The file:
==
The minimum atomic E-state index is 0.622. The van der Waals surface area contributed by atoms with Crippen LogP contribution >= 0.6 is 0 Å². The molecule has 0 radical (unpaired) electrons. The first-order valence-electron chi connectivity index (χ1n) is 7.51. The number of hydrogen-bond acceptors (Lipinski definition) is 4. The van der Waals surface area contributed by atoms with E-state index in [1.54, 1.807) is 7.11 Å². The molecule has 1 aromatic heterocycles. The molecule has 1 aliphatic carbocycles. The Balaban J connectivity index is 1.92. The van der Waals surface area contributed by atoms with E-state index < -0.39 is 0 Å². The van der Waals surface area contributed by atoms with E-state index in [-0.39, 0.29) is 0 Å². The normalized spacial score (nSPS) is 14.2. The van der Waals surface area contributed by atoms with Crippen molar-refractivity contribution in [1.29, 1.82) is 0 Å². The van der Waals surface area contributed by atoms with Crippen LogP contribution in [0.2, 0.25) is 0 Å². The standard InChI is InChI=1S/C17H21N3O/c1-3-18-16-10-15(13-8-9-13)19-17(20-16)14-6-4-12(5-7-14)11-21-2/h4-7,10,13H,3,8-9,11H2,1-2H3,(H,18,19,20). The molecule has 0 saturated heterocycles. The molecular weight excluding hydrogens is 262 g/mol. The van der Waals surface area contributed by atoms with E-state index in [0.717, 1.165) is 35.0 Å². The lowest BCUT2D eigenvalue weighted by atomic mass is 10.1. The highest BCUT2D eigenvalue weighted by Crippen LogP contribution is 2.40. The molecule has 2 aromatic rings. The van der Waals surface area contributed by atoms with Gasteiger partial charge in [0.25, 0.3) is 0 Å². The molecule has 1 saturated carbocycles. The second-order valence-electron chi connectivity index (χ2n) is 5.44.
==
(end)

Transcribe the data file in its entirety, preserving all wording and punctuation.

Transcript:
The minimum atomic E-state index is 0.622. The van der Waals surface area contributed by atoms with Crippen LogP contribution >= 0.6 is 0 Å². The molecule has 0 radical (unpaired) electrons. The first-order valence-electron chi connectivity index (χ1n) is 7.51. The number of hydrogen-bond acceptors (Lipinski definition) is 4. The van der Waals surface area contributed by atoms with E-state index in [1.54, 1.807) is 7.11 Å². The molecule has 1 aromatic heterocycles. The molecule has 1 aliphatic carbocycles. The Balaban J connectivity index is 1.92. The van der Waals surface area contributed by atoms with E-state index < -0.39 is 0 Å². The van der Waals surface area contributed by atoms with E-state index in [-0.39, 0.29) is 0 Å². The normalized spacial score (nSPS) is 14.2. The van der Waals surface area contributed by atoms with Crippen molar-refractivity contribution in [1.29, 1.82) is 0 Å². The van der Waals surface area contributed by atoms with Crippen LogP contribution in [0.2, 0.25) is 0 Å². The standard InChI is InChI=1S/C17H21N3O/c1-3-18-16-10-15(13-8-9-13)19-17(20-16)14-6-4-12(5-7-14)11-21-2/h4-7,10,13H,3,8-9,11H2,1-2H3,(H,18,19,20). The molecule has 0 saturated heterocycles. The molecular weight excluding hydrogens is 262 g/mol. The van der Waals surface area contributed by atoms with E-state index in [0.717, 1.165) is 35.0 Å². The lowest BCUT2D eigenvalue weighted by atomic mass is 10.1. The highest BCUT2D eigenvalue weighted by Crippen LogP contribution is 2.40. The molecule has 2 aromatic rings. The van der Waals surface area contributed by atoms with Gasteiger partial charge in [0.25, 0.3) is 0 Å². The molecule has 1 saturated carbocycles. The second-order valence-electron chi connectivity index (χ2n) is 5.44.